Next morning (Saturday) we jostled through a crowd of several thousand at the sun-dappled Salamanca Market, where handicrafts, food, coffee and artisans’ stalls stretched for over a kilometre beside historic warehouses. On the other side fishing and sail boats bobbed in the harbour.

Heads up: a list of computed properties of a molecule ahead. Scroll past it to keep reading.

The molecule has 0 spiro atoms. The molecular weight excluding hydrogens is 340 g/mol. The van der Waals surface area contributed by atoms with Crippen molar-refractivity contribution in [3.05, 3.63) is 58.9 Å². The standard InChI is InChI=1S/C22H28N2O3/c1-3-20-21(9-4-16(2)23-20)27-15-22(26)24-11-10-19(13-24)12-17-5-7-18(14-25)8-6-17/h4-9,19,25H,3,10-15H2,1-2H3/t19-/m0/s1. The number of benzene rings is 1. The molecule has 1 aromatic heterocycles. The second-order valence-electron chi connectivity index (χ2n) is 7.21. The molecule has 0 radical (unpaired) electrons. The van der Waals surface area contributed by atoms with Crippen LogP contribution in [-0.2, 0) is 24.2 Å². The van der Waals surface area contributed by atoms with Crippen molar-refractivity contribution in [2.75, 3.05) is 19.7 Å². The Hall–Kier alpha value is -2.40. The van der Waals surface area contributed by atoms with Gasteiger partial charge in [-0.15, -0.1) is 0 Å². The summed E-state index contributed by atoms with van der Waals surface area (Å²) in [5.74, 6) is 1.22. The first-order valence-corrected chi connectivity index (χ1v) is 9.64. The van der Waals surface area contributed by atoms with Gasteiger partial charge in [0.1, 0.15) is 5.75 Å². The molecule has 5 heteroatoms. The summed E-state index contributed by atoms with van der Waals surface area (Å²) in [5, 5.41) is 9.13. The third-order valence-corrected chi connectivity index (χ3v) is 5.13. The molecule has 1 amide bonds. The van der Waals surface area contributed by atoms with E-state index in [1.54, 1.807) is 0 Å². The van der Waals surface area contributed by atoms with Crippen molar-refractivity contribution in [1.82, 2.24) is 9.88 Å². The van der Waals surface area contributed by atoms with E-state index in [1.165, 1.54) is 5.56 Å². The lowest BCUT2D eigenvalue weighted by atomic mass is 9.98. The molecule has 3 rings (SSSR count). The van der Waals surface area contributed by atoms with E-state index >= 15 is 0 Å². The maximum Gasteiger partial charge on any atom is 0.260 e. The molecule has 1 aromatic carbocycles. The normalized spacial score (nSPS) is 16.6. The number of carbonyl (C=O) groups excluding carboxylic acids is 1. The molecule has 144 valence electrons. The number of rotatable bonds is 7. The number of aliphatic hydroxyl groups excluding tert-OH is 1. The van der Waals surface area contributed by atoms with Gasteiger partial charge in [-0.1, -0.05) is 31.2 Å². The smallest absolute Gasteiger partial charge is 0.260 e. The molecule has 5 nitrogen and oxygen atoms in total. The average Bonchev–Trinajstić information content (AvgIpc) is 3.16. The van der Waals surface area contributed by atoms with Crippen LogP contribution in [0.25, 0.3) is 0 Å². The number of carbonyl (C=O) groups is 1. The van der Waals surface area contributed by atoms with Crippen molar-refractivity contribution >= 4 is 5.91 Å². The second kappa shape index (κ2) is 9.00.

Then we motored northward into a glaring, hot sun nervously keeping to the left on the fast (110 kph) two-lane-only main highway through a landscape of rolling dry hills covered with sparse pale-yellow grass and dotted with gum trees in drab olive colours. We pulled into the historic town of Ross, a charming place and a living memory of the convict days. The sandstone bridge, which is beautifully decorated with 186 carved figures was built by two convict stonemasons and a convict workgang. The two stonemasons were freed on completing the bridge in 1836. Bucolic elm-lined avenues lead past convict-constructed sandstone buildings. The main intersection has four unique old buildings tagged Temptation (Man O’Ross Hotel), Salvation (Catholic church), Recreation (Town Hall) and Damnation (former jail). A hiking path leads along an old stone wall to a lonely rise where tombstones from the mid 1800s stand out against the dry hills. We passed the Ross Female Factory, the sad site of a jail for convict women, then a solid sandstone church and a few fat sheep and we’re back at the car.